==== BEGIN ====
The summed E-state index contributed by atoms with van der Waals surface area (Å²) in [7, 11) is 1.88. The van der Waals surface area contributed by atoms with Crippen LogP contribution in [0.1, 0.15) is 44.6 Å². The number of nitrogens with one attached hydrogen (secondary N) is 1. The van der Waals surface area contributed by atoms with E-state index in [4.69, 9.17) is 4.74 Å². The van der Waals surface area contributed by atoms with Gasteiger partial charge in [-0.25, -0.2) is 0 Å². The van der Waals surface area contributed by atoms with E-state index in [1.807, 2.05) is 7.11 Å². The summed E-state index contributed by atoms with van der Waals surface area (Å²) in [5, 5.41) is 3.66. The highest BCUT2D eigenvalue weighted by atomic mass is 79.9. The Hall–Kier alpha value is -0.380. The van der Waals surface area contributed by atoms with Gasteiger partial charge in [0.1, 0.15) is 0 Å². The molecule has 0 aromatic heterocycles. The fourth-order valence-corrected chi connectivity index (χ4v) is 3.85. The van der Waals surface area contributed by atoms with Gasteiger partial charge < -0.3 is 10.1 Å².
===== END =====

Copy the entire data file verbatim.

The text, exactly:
The summed E-state index contributed by atoms with van der Waals surface area (Å²) in [7, 11) is 1.88. The van der Waals surface area contributed by atoms with Crippen LogP contribution in [0.1, 0.15) is 44.6 Å². The number of nitrogens with one attached hydrogen (secondary N) is 1. The van der Waals surface area contributed by atoms with E-state index in [4.69, 9.17) is 4.74 Å². The van der Waals surface area contributed by atoms with Gasteiger partial charge in [-0.25, -0.2) is 0 Å². The van der Waals surface area contributed by atoms with E-state index in [1.807, 2.05) is 7.11 Å². The summed E-state index contributed by atoms with van der Waals surface area (Å²) in [5, 5.41) is 3.66. The highest BCUT2D eigenvalue weighted by atomic mass is 79.9. The Hall–Kier alpha value is -0.380. The van der Waals surface area contributed by atoms with Gasteiger partial charge in [0.1, 0.15) is 0 Å². The molecule has 0 aromatic heterocycles. The fourth-order valence-corrected chi connectivity index (χ4v) is 3.85. The van der Waals surface area contributed by atoms with Gasteiger partial charge < -0.3 is 10.1 Å².